As Jordi blogs there is a thread on the gnome-games mailing-list where we would like some feedback from users, distributions and game developers. It started with a wish to get gbrainy included in gnome-games but sparked the need to discuss the general role of gnome-games. I promised to blog a about it yesterday but I went out cold after getting back from my exam and slept the rest of the day away. Beers after the exam may have had an impact here… 🙂
Gnome-games currently consists of 17 games and an internal library that is used for common code like high-score, boards, etc. The games are currently coded in C, C++, Scheme and Python. Most games use the library but not all do as e.g. there is no python bindings yet.
Jason and me are the official maintainers of the module but in practice some games have other “real” maintainers. Christian Persch and Vincent Povirk rule aisleriot. Robert Ancell and Thomas M. Hinkle of glchess and gnome-sudoku fame both still maintain and develop their games within gnome-games after the inclusion. For these games I am not much more than a release droid.
The games in gnome-games are automatically included in many distributions as the default game pack. This has attracted many game developers as they hope to get their game into gnome-games in order to get distributed automatically.
Code maintainers or game inclusion judges
This leads to the question of the role as gnome-games maintainers. Is our role to maintain code or is it to judge what games gets to be included? I can maintain code but I am not sure I am the most qualified to be judging the quality of games. What do the distributions want? What about the users?
The case of gbrainy
Jordi wrote a really nice puzzle/memory trainer game called gbrainy. To reach more users he asked to get it included in gnome-games. I really like the game but there are issues to discuss:
– dependencies (mono)
– increasing gnome-games binary/code size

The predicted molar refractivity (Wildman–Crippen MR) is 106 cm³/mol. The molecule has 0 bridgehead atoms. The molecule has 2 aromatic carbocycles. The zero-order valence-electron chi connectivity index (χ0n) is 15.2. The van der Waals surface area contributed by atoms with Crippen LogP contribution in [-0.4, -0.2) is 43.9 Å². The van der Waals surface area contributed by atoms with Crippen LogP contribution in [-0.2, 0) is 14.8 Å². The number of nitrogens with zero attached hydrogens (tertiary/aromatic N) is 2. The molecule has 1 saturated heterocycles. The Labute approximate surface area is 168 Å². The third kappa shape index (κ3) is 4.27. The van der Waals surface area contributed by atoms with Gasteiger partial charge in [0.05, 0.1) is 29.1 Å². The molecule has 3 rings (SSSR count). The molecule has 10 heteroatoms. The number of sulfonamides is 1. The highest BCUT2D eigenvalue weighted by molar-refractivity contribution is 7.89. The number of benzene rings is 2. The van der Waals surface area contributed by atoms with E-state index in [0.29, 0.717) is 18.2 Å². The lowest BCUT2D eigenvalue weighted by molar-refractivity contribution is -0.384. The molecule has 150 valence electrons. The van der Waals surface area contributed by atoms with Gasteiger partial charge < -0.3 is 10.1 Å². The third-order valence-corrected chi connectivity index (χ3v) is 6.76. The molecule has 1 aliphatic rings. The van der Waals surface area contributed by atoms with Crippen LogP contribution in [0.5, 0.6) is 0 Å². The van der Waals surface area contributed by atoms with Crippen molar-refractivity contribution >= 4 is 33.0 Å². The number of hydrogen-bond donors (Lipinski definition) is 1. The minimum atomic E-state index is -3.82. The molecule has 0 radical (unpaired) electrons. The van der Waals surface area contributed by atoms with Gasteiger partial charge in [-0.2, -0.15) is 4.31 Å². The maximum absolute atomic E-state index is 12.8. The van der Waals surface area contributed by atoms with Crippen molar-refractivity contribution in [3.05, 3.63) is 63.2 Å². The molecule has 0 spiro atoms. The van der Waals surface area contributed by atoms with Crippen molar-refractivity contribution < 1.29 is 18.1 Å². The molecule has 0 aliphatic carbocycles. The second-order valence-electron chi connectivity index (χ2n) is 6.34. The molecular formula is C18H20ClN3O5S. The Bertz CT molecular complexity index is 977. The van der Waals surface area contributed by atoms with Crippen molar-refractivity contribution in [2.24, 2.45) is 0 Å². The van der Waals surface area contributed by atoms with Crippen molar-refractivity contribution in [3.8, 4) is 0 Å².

– yet another puzzle game
Who are our users?
Looking at the current games in gnome-games most are puzzle games. This seems obvious as I expect that programmers prefer to play those kinds of games. The question is if our users share this love for brainy-games or if they would prefer more action games like Nibbles and Gnometris. Perhaps we should think about getting a more diverse set of games. More action games, perhaps a game targeted for children, etc.
Flash and the games support library
Now that we have swfdec should we start considering using flash for games in gnome-games? Should/can we add some sort of support for flash based games in the games support library? I am completely clueless about flash so I don’t know what will be possible. There are many great flash based games out there and many good game developers that might be interested in doing some for gnome-games. I do have some fear about how such games will integrate into the GNOME desktop though.
Before we can start to make decisions about all this we need more information from you.
– Do you want gnome-games to be some sort of meta package including the games we see fit?
– Would you rather customize and mix your game pack and include new games like gbrainy your self?
– Does the binary size of gnome-games matter? Can we expand and include more games?
– Is 17 games too much choice in the menu. (I have to start scrolling the list soon if we add more)
– Would you consider using –enable-games=[only-games-we-like] and be okay with more games added in gnome-games?
– Would you ship flash based games?
– What kind of games would you like (Are we focusing too much on puzzles?)
– Do you want more games as default? More multiplayer/network support in the games? More bling?
– Is there a need for a child game in the default pack?
– Is it okay with a “static” games list or should there be change from time to time?
Developers, Developers, Developers:
– Should we make the games support library a real library? Is there a demand for it at all? – Opinions about flash based games?
– What can we do to help new games get exposure?
– Does it make sense to have one module with many submodules/submaintainers?
– Do we want to depend on mono for gnome-games?
– Do we want every gnome based game under the sun in one module?
– Would it be responsible to be maintainer of a module that contains code in languages I don’t know (C# and flash)
If you have any input please comment in the thread or here in the comments. Thanks!